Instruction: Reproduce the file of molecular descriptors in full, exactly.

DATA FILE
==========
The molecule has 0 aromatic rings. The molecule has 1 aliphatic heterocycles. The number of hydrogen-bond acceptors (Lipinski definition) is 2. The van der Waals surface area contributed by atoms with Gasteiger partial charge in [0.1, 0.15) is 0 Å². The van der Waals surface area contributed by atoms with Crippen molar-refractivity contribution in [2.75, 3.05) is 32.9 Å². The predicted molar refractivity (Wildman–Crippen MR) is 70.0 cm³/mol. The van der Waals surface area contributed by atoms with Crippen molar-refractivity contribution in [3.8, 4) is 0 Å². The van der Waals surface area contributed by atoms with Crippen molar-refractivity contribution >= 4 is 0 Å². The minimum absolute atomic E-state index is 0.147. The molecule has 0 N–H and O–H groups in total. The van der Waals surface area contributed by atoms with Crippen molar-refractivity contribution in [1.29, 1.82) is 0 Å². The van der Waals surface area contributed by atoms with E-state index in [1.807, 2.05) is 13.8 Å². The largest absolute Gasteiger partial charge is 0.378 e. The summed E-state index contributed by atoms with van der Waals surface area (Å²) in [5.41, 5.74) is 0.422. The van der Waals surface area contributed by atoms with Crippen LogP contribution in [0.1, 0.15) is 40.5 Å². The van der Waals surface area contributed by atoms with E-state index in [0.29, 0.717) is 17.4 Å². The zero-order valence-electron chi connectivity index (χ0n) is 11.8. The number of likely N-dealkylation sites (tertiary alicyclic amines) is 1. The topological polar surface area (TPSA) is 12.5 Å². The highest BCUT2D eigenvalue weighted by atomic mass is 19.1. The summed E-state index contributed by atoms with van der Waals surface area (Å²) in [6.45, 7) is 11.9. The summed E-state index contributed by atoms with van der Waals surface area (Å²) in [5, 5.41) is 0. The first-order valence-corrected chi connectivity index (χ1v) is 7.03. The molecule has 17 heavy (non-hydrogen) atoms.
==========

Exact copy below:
The molecule has 0 aromatic rings. The molecule has 1 aliphatic heterocycles. The number of hydrogen-bond acceptors (Lipinski definition) is 2. The van der Waals surface area contributed by atoms with Gasteiger partial charge in [0.1, 0.15) is 0 Å². The van der Waals surface area contributed by atoms with Crippen molar-refractivity contribution in [2.75, 3.05) is 32.9 Å². The predicted molar refractivity (Wildman–Crippen MR) is 70.0 cm³/mol. The van der Waals surface area contributed by atoms with Crippen molar-refractivity contribution in [3.8, 4) is 0 Å². The van der Waals surface area contributed by atoms with Crippen molar-refractivity contribution >= 4 is 0 Å². The minimum absolute atomic E-state index is 0.147. The molecule has 0 N–H and O–H groups in total. The van der Waals surface area contributed by atoms with Crippen molar-refractivity contribution in [1.29, 1.82) is 0 Å². The van der Waals surface area contributed by atoms with E-state index in [1.807, 2.05) is 13.8 Å². The largest absolute Gasteiger partial charge is 0.378 e. The summed E-state index contributed by atoms with van der Waals surface area (Å²) in [5.41, 5.74) is 0.422. The van der Waals surface area contributed by atoms with Crippen LogP contribution in [0.1, 0.15) is 40.5 Å². The van der Waals surface area contributed by atoms with E-state index in [0.29, 0.717) is 17.4 Å². The zero-order valence-electron chi connectivity index (χ0n) is 11.8. The number of likely N-dealkylation sites (tertiary alicyclic amines) is 1. The topological polar surface area (TPSA) is 12.5 Å². The highest BCUT2D eigenvalue weighted by atomic mass is 19.1. The summed E-state index contributed by atoms with van der Waals surface area (Å²) in [6.45, 7) is 11.9. The summed E-state index contributed by atoms with van der Waals surface area (Å²) in [5, 5.41) is 0. The first-order valence-corrected chi connectivity index (χ1v) is 7.03. The molecule has 17 heavy (non-hydrogen) atoms.